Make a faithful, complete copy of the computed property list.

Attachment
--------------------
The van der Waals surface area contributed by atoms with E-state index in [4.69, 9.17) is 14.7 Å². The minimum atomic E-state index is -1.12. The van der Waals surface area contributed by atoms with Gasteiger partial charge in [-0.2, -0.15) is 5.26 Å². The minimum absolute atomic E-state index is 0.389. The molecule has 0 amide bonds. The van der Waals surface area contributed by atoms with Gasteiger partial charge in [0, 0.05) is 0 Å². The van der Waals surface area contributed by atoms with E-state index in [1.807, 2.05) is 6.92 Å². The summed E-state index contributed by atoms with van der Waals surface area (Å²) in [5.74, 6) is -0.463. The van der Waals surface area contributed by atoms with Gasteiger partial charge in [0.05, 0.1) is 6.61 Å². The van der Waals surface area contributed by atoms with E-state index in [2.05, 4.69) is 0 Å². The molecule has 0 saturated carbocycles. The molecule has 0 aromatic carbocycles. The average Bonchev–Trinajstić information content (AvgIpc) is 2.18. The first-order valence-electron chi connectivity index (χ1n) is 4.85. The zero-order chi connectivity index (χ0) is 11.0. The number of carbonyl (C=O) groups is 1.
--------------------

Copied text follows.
The van der Waals surface area contributed by atoms with E-state index in [4.69, 9.17) is 14.7 Å². The minimum atomic E-state index is -1.12. The van der Waals surface area contributed by atoms with Gasteiger partial charge in [-0.2, -0.15) is 5.26 Å². The minimum absolute atomic E-state index is 0.389. The molecule has 0 amide bonds. The van der Waals surface area contributed by atoms with Gasteiger partial charge in [0, 0.05) is 0 Å². The van der Waals surface area contributed by atoms with E-state index in [1.807, 2.05) is 6.92 Å². The summed E-state index contributed by atoms with van der Waals surface area (Å²) in [5.74, 6) is -0.463. The van der Waals surface area contributed by atoms with Gasteiger partial charge in [0.05, 0.1) is 6.61 Å². The van der Waals surface area contributed by atoms with E-state index in [2.05, 4.69) is 0 Å². The molecule has 0 saturated carbocycles. The molecule has 0 aromatic carbocycles. The average Bonchev–Trinajstić information content (AvgIpc) is 2.18. The first-order valence-electron chi connectivity index (χ1n) is 4.85. The zero-order chi connectivity index (χ0) is 11.0. The number of carbonyl (C=O) groups is 1.